Epic E1000 Gets the GFC 700

When the Epic E1000 was finally certified in the spring of 2020, there was much celebrating across the aviation world. Epic Aircraft expended a lot of time and energy getting the E1000 certified and into production (more information on that journey here and in Flying Magazine here). The airplane is amazing. In the single engine, […]

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When the Epic E1000 was finally certified in the spring of 2020, there was much celebrating across the aviation world. Epic Aircraft expended a lot of time and energy getting the E1000 certified and into production (more information on that journey here and in Flying Magazine here).

The airplane is amazing. In the single engine, 6 seat turboprop market, it easily blows away the competition. With it’s 1,200 SHP PT6-67A, it has double the horsepower of the M600 (600 SHP), and 350 more horsepower than the TBM 940 (850 SHP). It’s 60 KTAS faster than the M600 and, even though the TBM can keep up (both airplanes have equal top cruise speeds of 330 KTAS), the Epic E1000 can carry a payload of 1,024 pounds with full fuel, while the 940 can only carry 584 pounds with full fuel. The TBM carries about 15 minutes more of fuel, but to me, that’s pretty negligible.

Did I mention climb rates? The E1000 climbs at an average of 1500 FPM at Vy (it’s capable of 4,000 FPM), making it to 25,000 feet in 10 minutes. The TBM climbs at 1000 FPM, taking 13 minutes to climb to the same altitude, while the M600 settles in at about 800 FPM, reaching FL250 in 21 minutes.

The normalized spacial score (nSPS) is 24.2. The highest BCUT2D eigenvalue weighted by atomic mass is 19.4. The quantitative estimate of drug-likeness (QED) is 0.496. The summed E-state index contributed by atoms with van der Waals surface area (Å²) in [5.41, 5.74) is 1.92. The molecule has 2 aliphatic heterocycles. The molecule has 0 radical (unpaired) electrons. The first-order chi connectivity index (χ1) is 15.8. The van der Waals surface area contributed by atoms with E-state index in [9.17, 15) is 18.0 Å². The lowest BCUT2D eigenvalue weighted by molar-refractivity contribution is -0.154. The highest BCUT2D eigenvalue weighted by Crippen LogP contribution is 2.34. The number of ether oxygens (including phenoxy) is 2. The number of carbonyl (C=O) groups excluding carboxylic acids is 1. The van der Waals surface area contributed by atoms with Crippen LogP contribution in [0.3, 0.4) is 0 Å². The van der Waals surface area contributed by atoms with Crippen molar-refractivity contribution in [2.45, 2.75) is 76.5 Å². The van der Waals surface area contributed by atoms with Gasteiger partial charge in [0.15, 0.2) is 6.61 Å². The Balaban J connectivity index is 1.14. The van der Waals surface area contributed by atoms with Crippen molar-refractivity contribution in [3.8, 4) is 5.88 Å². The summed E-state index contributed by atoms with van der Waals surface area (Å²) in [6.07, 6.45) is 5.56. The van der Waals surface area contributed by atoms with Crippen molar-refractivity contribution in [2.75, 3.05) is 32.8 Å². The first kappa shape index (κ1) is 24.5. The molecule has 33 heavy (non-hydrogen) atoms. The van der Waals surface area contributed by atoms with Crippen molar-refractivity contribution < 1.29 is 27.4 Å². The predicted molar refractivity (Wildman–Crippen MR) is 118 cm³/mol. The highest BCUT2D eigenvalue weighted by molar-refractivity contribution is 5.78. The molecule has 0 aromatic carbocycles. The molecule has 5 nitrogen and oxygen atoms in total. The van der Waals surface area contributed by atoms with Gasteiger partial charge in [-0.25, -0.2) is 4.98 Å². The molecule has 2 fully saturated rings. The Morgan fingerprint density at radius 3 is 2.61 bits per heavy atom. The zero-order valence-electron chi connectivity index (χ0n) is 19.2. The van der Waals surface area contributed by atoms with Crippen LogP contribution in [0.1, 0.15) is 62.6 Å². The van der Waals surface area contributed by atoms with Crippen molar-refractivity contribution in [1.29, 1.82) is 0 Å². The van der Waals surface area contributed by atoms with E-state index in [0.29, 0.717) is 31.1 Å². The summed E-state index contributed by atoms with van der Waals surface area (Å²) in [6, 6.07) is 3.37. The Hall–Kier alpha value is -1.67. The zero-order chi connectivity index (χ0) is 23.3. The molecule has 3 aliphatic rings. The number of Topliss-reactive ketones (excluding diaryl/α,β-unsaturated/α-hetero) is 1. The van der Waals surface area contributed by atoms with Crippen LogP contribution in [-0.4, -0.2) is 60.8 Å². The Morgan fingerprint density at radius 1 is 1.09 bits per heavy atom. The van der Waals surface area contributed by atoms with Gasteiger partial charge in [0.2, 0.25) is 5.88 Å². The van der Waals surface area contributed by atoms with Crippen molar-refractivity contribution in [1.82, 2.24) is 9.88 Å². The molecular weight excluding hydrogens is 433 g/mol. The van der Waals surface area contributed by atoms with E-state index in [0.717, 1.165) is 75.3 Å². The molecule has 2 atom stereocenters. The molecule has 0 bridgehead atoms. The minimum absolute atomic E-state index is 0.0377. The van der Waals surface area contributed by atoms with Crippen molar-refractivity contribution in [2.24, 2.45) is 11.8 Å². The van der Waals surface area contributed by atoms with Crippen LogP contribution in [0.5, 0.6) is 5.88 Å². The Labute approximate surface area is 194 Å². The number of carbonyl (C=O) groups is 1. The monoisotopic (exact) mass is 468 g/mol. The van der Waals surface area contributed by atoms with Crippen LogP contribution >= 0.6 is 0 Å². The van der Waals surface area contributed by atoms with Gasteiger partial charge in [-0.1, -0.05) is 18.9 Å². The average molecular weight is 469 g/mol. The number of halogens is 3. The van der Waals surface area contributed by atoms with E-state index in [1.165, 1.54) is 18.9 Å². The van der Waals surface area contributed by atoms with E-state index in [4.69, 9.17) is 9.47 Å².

If you expand the comparison to include the Pilatus PC-12, the two airplanes have 1,200 SHP, but the Epic is 50 KTAS faster and they both have about the same weight carrying ability.

In the most important arena, price, the E1000 is around a million dollars cheaper than the TBM 940.

The one drawback to the Epic E1000 that immediately was noticeable was the autopilot. Epic originally installed the STEC 2100 autopilot to pair with the G1000 (and later the G1000 NXi). Epic decided to stick with the STEC 2100 through certification for the plane since that autopilot was on all of the E1000s paperwork going through all the levels of FAA approval. To change to the GFC 700 during the certification process would have been a massive undertaking that probably would have delayed certification.

The STEC 2100 is a good autopilot, but, as any G1000 pilot can tell you, the lack of integration between any STEC autopilot and Garmin panel leaves some to be desired. Not all the bugs talk, which often requires dual data entry, which can lead to forgetting to do both the bug and the autopilot when things get busy. Hello, altitude deviation.

The goal for Epic was never to leave the STEC autopilot in the airplane. The first E1000s were rolled off the line with the STEC, but Epic didn’t take long to change the autopilot to the much more integrated Garmin GFC 700. That took place this winter (2020), and the E1000 received it’s first upgrade, with Epic dubbing the airplane the Epic E1000 GX.

I expect the innovators in Bend, OR, where Epic is based and where tons of innovation in aviation happens (Lancair/Columbia started in Bend while RDD is based there as well), to quickly come out with more avionics upgrades for the airplane. I wouldn’t be surprised to see a G3000 version at some point, complete with auto throttles and the new Garmin Autoland. Epic would be smart to follow in the steps of Daher and offer two models, one with the G1000 and one with the G3000 (the TBM 910 has the G1000 NXi while the TBM 940 has the G3000).

I have yet to fly in an Epic E1000, but I would certainly jump at the chance to do so. Someone asked me yesterday what airplane I would buy if I had a blank check. With the GFC 700 now in the Epic, it would absolutely be the E1000 GX.

One comment

  1. Perry McCullough Reply

    If Epic adds the g3000 and the auto land system it will be the ultimate personal aircraft.

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